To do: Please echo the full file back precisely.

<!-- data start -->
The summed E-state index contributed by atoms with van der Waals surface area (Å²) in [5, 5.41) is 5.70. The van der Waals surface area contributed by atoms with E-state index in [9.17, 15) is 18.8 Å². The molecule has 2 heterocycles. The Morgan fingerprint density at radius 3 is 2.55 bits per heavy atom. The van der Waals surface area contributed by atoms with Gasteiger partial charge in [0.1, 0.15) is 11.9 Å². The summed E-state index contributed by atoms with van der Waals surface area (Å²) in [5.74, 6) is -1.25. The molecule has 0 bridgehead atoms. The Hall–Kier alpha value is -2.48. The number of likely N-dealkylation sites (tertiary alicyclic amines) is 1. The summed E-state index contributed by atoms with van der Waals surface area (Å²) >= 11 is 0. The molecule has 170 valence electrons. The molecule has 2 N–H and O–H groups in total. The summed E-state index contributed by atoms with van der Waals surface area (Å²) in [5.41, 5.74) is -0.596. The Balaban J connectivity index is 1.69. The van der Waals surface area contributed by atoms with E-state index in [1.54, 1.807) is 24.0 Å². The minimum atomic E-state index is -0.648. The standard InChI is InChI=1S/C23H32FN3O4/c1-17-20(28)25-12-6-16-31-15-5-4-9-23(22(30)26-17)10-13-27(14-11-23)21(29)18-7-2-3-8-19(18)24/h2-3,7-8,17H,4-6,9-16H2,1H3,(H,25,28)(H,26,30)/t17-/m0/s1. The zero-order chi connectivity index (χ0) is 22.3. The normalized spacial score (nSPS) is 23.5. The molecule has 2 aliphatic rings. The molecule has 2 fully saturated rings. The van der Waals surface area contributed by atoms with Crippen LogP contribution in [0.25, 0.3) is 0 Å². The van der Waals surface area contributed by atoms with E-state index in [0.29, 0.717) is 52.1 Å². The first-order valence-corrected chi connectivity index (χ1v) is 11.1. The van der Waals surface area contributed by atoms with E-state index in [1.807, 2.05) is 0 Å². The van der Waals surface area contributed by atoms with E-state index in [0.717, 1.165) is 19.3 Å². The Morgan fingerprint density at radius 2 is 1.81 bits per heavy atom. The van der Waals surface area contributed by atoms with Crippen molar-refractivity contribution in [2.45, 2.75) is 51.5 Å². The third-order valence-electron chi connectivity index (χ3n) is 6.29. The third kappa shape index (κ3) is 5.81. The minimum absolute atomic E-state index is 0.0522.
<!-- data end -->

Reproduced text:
The summed E-state index contributed by atoms with van der Waals surface area (Å²) in [5, 5.41) is 5.70. The van der Waals surface area contributed by atoms with E-state index in [9.17, 15) is 18.8 Å². The molecule has 2 heterocycles. The Morgan fingerprint density at radius 3 is 2.55 bits per heavy atom. The van der Waals surface area contributed by atoms with Gasteiger partial charge in [0.1, 0.15) is 11.9 Å². The summed E-state index contributed by atoms with van der Waals surface area (Å²) in [5.74, 6) is -1.25. The molecule has 0 bridgehead atoms. The Hall–Kier alpha value is -2.48. The number of likely N-dealkylation sites (tertiary alicyclic amines) is 1. The summed E-state index contributed by atoms with van der Waals surface area (Å²) >= 11 is 0. The molecule has 170 valence electrons. The molecule has 2 N–H and O–H groups in total. The summed E-state index contributed by atoms with van der Waals surface area (Å²) in [5.41, 5.74) is -0.596. The Balaban J connectivity index is 1.69. The van der Waals surface area contributed by atoms with E-state index in [1.54, 1.807) is 24.0 Å². The minimum atomic E-state index is -0.648. The standard InChI is InChI=1S/C23H32FN3O4/c1-17-20(28)25-12-6-16-31-15-5-4-9-23(22(30)26-17)10-13-27(14-11-23)21(29)18-7-2-3-8-19(18)24/h2-3,7-8,17H,4-6,9-16H2,1H3,(H,25,28)(H,26,30)/t17-/m0/s1. The zero-order chi connectivity index (χ0) is 22.3. The normalized spacial score (nSPS) is 23.5. The molecule has 2 aliphatic rings. The molecule has 2 fully saturated rings. The van der Waals surface area contributed by atoms with Crippen LogP contribution in [0.25, 0.3) is 0 Å². The van der Waals surface area contributed by atoms with E-state index in [0.29, 0.717) is 52.1 Å². The first-order valence-corrected chi connectivity index (χ1v) is 11.1. The van der Waals surface area contributed by atoms with E-state index in [1.807, 2.05) is 0 Å². The van der Waals surface area contributed by atoms with E-state index in [0.717, 1.165) is 19.3 Å². The Morgan fingerprint density at radius 2 is 1.81 bits per heavy atom. The van der Waals surface area contributed by atoms with Crippen molar-refractivity contribution in [2.45, 2.75) is 51.5 Å². The third-order valence-electron chi connectivity index (χ3n) is 6.29. The third kappa shape index (κ3) is 5.81. The minimum absolute atomic E-state index is 0.0522.